If you have ever felt frustrated at needing both prescription glasses and prescription sunglasses to accommodate an outdoor lifestyle, you should consider photochromic lenses. Photochromic lenses darken when exposed to UV rays. The change is caused by special molecules that are found throughout the lens or in a coating on the front of the lens. When the wearer goes outside, the lenses darken or tint. When the wearer goes back inside, the lenses become clear again.

There are a variety of photochromic options available with choices in color or darkness of tint. An important fact about photochromic lenses is that they do not darken as fully when worn while driving a car, because the windshield absorbs much of the UV light required to activate the lens.

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Polarized Lenses

Glare from wet roads, light reflecting off other vehicles, and glare from your own windshield can be annoying and dangerous. To eliminate this glare, we offer polarized lenses. Polarized lenses significantly reduce glare, decreasing eye strain and increasing visibility. Polarized lenses are the most effective way to reduce glare.

Most glare comes from horizontal surfaces, so the light is "horizontally polarized." Polarized lenses feature vertically-oriented "polarizers." These polarizers block the horizontally-polarized light. The result is a glare-reduced view of the world. Polarized lenses can make a world of difference for any outdoor enthusiast. Fishermen can eliminate bright reflections from the water and actually see into the water more easily than with any other sunglasses. Golfers can see the green easier, and joggers and bikers can enjoy reduced glare from the road. In addition, drivers can enjoy the safety and comfort that polarized lenses provide while driving.

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Scratch Resistant Coating

If you chose hard resin lenses, including high index, you should consider getting a scratch resistant coating. Resins and plastics are more susceptible to scratches than glass. Scratches damage the cosmetic look of the lenses and compromise their performance. With a scratch resistant coating, you do not have to worry as much about minor scratches on your lenses. Another advantage of scratch resistant coatings is that most coatings come with a one-year warranty. They are a great investment to prevent minor scratches. However, it is important to remember that scratch resistant does not mean scratch-proof. All lenses are susceptible to scratches.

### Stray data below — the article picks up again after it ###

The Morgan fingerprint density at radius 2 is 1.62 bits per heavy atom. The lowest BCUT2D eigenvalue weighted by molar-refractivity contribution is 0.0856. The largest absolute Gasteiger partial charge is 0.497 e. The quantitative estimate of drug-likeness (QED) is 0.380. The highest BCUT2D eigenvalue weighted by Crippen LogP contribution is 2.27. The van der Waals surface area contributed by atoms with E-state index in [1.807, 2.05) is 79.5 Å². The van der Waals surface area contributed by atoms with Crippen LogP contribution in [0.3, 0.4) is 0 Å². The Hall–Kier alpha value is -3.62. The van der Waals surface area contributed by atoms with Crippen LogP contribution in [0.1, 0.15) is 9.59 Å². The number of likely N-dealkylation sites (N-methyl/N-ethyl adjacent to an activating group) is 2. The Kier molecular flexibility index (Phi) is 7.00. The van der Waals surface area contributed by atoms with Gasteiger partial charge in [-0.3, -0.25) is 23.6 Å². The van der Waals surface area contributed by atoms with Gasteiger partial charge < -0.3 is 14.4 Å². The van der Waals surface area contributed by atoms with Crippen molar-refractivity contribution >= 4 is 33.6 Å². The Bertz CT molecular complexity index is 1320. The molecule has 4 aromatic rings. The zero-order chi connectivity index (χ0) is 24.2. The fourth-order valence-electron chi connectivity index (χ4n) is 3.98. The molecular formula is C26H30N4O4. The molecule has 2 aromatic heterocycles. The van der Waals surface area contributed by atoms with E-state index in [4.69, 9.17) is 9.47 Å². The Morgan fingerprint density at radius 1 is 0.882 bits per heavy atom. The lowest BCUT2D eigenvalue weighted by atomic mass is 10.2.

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Specialty Lenses

We all have heard the phrase, "Different strokes for different folks." Well, this holds true in terms of selecting glasses. There are different lenses for just about everybody. No matter what your particular need, there's probably a specialty lens designed for you.

For example, a specialty lens that is becoming increasingly useful is designed for computer users. Computer lenses have "windows" designed for viewing your computer screen, documents on your desk, the keyboard, and near objects for reading. The lenses are designed to reduce Computer Vision Syndrome, or CVS, which is characterized by headaches, eye strain, neck and back aches, dry eyes, blurred vision, and double vision.

Another example is called the double D-segment lens, also known as the double flat-top lens. If you look through the center portion of the lens, you can focus on distant objects. But you can also look through a D-shaped segment near the top of the lens to see nearby overhead objects more clearly. This is very useful if you are involved in work where you're looking at nearby objects above your field of vision, as with carpenters and pilots. The D-shaped segment near the bottom of the lens allows for reading.

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Trifocal Lenses

Bifocals allow the wearer to read through one area of the lens, and to focus on distant objects through another area of the lens. As the eyes age, though, a stronger prescription is needed to read. As the bifocal power increases, the range of focus with it becomes more shallow, making it difficult to focus on objects at middle distances, such as grocery items on a shelf or your speedometer. Thus, trifocals are necessary for a third prescription for intermediate focusing.

Trifocals, also known as line trifocals, feature three areas of focusing power, each separated from the other by a distinct line. The three windows allow for focusing on distant objects, intermediately distanced objects, and for reading. The downside of trifocals is dealing with the lines between the different focusing powers. The advantage of this design is that the intermediate and near sections are wider than those of progressive lenses.